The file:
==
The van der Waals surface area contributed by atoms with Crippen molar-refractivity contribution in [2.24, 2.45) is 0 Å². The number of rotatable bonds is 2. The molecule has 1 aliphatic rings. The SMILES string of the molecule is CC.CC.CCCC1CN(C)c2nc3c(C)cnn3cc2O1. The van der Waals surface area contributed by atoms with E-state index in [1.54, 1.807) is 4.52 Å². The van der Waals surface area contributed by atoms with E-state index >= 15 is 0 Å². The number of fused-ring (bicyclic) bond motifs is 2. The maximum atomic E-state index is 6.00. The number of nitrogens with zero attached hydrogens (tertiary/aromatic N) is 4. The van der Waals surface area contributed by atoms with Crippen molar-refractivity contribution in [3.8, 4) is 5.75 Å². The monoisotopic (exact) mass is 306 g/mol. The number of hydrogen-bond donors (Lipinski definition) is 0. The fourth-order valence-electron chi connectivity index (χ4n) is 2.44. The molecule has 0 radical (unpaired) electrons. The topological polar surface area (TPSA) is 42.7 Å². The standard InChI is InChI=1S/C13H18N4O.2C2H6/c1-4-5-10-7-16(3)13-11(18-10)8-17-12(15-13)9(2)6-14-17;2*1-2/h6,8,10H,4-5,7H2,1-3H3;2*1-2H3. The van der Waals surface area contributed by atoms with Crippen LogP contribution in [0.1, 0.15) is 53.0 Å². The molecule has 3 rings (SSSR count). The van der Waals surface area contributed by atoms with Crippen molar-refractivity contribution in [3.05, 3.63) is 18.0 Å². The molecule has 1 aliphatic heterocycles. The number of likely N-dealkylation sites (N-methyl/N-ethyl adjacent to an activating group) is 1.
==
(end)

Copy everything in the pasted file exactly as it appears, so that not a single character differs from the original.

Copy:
The van der Waals surface area contributed by atoms with Crippen molar-refractivity contribution in [2.24, 2.45) is 0 Å². The number of rotatable bonds is 2. The molecule has 1 aliphatic rings. The SMILES string of the molecule is CC.CC.CCCC1CN(C)c2nc3c(C)cnn3cc2O1. The van der Waals surface area contributed by atoms with E-state index in [1.54, 1.807) is 4.52 Å². The van der Waals surface area contributed by atoms with E-state index >= 15 is 0 Å². The number of fused-ring (bicyclic) bond motifs is 2. The maximum atomic E-state index is 6.00. The number of nitrogens with zero attached hydrogens (tertiary/aromatic N) is 4. The van der Waals surface area contributed by atoms with Crippen molar-refractivity contribution in [3.8, 4) is 5.75 Å². The monoisotopic (exact) mass is 306 g/mol. The number of hydrogen-bond donors (Lipinski definition) is 0. The fourth-order valence-electron chi connectivity index (χ4n) is 2.44. The molecule has 0 radical (unpaired) electrons. The topological polar surface area (TPSA) is 42.7 Å². The standard InChI is InChI=1S/C13H18N4O.2C2H6/c1-4-5-10-7-16(3)13-11(18-10)8-17-12(15-13)9(2)6-14-17;2*1-2/h6,8,10H,4-5,7H2,1-3H3;2*1-2H3. The van der Waals surface area contributed by atoms with Crippen LogP contribution in [0.1, 0.15) is 53.0 Å². The molecule has 3 rings (SSSR count). The van der Waals surface area contributed by atoms with Crippen molar-refractivity contribution in [3.05, 3.63) is 18.0 Å². The molecule has 1 aliphatic heterocycles. The number of likely N-dealkylation sites (N-methyl/N-ethyl adjacent to an activating group) is 1.